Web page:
Back to Basics: Your Small Business Website
When it comes to building a website, there are parts of the process that you may not know about and that you should get a basic understanding of, I feel that a conversation needs to happen around the basic stuff that goes into that process.
1. Choose a team:
If you plan on creating a simple, one-page website to get “on the map”, this article is not for you. However, if you plan on generating sales or enquiries from your website, you should consider hiring a web developer and a web designer. A web designer specialises in the design portion of your site and a developer makes the whole thing become real. They are two different skillsets and they are not interchangeable. If you plan on investing a solid chunk of money into your website, do research and make sure you have BOTH skillsets on your project. And no, this is not the skillset of your IT guy.
2. Content Management Systems (CMS):
If you are a small business owner, I recommend using WordPress/Woocommerce or Magento. Those are personal preferences, I know the web development nerds will come out of the woodwork to tell me this or that platform is better but overall those are pretty safe. Sometimes your web developer will hook you up on their own system, but if you ever wanted to leave your developer, you would get stuck with some legal issues, as your CMS may be their legal property. Bottom line— why use some shady software when there are platforms made for millions and trusted by them?
I’ll keep this part short and sweet. Yes, it is possible to use a cheap (or even free) host but I don’t recommend taking that path – in fact I think it’s pretty suicidal. You get what you pay for and if something goes wrong or a problem arises; it will be difficult for you to recover from that with a host that makes you sit on hold for hours at a time or who has no support team at all. Be weary of resellers operating from home, who will not tell you who it is – they resell for, basically cutting off your oxygen supply (tech support) when you need it most.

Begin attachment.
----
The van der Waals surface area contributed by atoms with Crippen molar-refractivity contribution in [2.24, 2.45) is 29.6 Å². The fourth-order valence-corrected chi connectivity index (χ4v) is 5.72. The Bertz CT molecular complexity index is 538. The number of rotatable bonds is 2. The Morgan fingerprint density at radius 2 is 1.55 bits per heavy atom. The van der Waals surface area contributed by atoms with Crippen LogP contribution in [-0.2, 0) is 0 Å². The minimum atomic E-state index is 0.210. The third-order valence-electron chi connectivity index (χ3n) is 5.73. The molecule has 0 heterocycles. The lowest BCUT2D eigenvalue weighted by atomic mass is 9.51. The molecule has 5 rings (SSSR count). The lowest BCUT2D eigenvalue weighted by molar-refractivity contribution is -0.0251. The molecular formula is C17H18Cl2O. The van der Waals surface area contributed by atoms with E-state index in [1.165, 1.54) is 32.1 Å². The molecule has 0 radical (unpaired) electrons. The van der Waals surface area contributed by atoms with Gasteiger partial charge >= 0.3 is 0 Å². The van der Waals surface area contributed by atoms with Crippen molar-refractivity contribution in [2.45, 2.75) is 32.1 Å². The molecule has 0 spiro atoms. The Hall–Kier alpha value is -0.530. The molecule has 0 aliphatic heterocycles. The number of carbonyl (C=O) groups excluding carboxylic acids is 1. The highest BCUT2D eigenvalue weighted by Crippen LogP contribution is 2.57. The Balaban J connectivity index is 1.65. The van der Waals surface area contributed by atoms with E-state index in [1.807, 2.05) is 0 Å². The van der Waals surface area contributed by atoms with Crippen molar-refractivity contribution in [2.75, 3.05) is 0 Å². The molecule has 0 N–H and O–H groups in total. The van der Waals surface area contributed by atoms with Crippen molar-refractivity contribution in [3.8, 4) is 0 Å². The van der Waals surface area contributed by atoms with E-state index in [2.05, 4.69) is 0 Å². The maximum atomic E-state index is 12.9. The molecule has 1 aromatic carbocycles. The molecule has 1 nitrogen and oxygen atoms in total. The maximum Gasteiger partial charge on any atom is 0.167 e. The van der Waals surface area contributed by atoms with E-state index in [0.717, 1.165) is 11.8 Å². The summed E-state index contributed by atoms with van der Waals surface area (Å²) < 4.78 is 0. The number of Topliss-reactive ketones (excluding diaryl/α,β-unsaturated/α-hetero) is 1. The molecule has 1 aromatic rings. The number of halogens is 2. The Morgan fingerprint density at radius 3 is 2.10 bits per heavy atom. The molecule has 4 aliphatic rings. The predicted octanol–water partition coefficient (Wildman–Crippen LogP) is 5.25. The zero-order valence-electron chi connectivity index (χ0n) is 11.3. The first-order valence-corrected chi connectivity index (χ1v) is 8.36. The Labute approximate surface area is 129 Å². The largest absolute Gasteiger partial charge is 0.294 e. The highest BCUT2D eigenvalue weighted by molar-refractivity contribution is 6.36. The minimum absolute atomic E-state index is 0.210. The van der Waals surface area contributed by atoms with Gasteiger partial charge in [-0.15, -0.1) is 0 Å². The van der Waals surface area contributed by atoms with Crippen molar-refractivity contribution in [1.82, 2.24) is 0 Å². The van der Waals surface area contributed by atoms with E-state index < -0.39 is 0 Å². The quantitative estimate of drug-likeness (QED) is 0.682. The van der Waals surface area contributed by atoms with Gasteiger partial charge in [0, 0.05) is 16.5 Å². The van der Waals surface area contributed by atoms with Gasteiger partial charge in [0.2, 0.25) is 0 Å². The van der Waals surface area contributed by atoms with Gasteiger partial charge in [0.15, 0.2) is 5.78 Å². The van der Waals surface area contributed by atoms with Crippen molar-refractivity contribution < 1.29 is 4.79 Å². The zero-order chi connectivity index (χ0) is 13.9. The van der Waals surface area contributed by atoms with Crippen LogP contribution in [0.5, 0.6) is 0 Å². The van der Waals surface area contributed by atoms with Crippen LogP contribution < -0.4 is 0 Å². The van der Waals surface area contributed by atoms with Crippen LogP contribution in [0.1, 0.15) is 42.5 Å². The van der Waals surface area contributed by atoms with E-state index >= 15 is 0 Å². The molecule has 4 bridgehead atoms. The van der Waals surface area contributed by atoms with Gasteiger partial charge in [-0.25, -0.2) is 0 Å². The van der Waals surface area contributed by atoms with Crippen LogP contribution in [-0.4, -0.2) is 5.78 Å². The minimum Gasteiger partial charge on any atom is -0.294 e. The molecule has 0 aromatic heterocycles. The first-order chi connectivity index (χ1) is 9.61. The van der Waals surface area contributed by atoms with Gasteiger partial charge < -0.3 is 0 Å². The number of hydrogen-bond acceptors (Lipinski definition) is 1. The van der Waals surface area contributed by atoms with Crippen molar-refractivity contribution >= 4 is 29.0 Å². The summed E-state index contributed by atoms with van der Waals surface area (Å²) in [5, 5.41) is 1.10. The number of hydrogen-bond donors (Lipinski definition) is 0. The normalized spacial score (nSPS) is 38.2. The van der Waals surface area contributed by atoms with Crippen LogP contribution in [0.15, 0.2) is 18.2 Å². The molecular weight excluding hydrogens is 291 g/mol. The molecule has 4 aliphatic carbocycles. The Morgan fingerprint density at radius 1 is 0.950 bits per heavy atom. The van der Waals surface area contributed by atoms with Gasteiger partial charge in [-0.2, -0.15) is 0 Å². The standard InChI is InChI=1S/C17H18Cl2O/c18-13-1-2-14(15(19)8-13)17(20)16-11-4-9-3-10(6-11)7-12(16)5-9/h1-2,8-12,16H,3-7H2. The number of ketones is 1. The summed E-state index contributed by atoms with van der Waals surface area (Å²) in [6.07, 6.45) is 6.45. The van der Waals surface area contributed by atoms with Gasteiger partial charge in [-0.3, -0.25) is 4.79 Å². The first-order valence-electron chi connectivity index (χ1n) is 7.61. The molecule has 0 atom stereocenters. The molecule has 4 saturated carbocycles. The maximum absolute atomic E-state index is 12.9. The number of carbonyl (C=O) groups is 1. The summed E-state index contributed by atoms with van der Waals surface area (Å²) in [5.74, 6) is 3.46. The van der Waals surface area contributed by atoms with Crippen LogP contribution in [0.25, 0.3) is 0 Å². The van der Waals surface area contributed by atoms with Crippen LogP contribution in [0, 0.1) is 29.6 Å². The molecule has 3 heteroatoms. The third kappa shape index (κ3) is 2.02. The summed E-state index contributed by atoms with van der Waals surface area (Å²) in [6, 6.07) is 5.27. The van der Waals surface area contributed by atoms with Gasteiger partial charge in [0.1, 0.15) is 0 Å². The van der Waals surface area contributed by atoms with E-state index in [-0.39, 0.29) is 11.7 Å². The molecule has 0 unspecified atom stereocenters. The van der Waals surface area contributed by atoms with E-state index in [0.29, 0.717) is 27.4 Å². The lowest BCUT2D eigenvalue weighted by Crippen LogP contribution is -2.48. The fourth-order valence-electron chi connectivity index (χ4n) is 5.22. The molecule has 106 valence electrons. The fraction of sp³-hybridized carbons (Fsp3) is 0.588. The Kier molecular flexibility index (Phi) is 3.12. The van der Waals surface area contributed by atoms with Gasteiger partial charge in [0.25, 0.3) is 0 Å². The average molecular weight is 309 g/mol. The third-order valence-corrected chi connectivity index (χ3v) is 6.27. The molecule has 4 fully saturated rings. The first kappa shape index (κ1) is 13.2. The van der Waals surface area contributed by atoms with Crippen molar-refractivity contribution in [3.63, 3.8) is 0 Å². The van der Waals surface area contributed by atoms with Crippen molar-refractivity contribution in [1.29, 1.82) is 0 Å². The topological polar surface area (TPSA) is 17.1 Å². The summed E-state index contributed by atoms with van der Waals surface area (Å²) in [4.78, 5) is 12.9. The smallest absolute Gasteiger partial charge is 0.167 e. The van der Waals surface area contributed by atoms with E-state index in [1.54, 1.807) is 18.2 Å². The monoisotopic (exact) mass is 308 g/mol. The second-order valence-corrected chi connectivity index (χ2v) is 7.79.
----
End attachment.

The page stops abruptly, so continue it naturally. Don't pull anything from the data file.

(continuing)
Being mobile-friendly is VERY important and if you are getting a new site that does not work on mobile, you might as well just send a pigeon to your customers. Over half of the world’s internet traffic is done on a mobile device. Here’s a tip: If you have to squeeze to zoom and scroll every inch to navigate through your mobile site—it is not mobile friendly.
5. Search Engine Optimisation (SEO):
It’s important to write copy on your site that will rank well in search engines, so when someone is searching a keyword close to your business, the higher on the list you will appear. The better copy you have on your site, the more likely you are to receive traffic. SEO is tricky and quite important, so I recommend hiring a professional copywriter/team to take care of your SEO.
6. Clear Objectives:
Each page on your website should have at least one call-to-action on it. Lastly, make it a breeze to contact you otherwise if people have to jump through hoops to find your email address or phone number, they will likely look elsewhere. This is best done by having some solid design skills invested into your project.
7. Measure your traffic:
Woo hoo, your website is up and running! Let’s see how good of an investment your website was by measuring its traffic. My go-to is Google Search Analytics, it’s free and will help you measure the amount of traffic visiting your site. It also breaks it down to specific locations, demographics and interests that people have so you can get a snapshot of your target market.
8. Compound your DNA:
A website is only the dough of your cake, all your other digital efforts make the icing ( we all know what a boring cake looks like) – content generation makes the cake look appealing and Insta – worthy.. Get clear on your ‘WHERE NEXT’ and put all your efforts in becoming the go – to person of your industry in the knowledge economy.
I know creating and maintaining a small business website isn’t easy. My top tips are to get the right people on board, stay clear on your vision and do research to see what your competitors and others in the marketplace are doing.